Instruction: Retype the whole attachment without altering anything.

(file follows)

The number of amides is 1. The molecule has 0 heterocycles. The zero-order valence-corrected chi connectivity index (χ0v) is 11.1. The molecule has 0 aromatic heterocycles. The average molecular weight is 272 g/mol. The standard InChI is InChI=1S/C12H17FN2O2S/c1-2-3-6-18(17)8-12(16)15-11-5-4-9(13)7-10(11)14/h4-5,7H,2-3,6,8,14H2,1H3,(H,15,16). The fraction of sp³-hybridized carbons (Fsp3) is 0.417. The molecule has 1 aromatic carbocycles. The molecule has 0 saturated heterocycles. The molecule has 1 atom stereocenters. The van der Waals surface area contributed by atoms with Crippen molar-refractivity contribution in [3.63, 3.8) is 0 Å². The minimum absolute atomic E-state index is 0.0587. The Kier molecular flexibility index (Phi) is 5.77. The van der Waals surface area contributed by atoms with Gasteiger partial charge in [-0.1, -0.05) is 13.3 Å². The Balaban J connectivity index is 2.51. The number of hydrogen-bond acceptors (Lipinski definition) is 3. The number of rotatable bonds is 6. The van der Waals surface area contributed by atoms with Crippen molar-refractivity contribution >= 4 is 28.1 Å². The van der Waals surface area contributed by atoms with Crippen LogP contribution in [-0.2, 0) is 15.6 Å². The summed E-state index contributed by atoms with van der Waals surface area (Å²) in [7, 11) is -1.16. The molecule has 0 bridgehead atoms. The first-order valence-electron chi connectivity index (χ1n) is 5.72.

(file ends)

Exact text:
The number of amides is 1. The molecule has 0 heterocycles. The zero-order valence-corrected chi connectivity index (χ0v) is 11.1. The molecule has 0 aromatic heterocycles. The average molecular weight is 272 g/mol. The standard InChI is InChI=1S/C12H17FN2O2S/c1-2-3-6-18(17)8-12(16)15-11-5-4-9(13)7-10(11)14/h4-5,7H,2-3,6,8,14H2,1H3,(H,15,16). The fraction of sp³-hybridized carbons (Fsp3) is 0.417. The molecule has 1 aromatic carbocycles. The molecule has 0 saturated heterocycles. The molecule has 1 atom stereocenters. The van der Waals surface area contributed by atoms with Crippen molar-refractivity contribution in [3.63, 3.8) is 0 Å². The minimum absolute atomic E-state index is 0.0587. The Kier molecular flexibility index (Phi) is 5.77. The van der Waals surface area contributed by atoms with Gasteiger partial charge in [-0.1, -0.05) is 13.3 Å². The Balaban J connectivity index is 2.51. The number of hydrogen-bond acceptors (Lipinski definition) is 3. The number of rotatable bonds is 6. The van der Waals surface area contributed by atoms with Crippen molar-refractivity contribution >= 4 is 28.1 Å². The van der Waals surface area contributed by atoms with Crippen LogP contribution in [-0.2, 0) is 15.6 Å². The summed E-state index contributed by atoms with van der Waals surface area (Å²) in [7, 11) is -1.16. The molecule has 0 bridgehead atoms. The first-order valence-electron chi connectivity index (χ1n) is 5.72.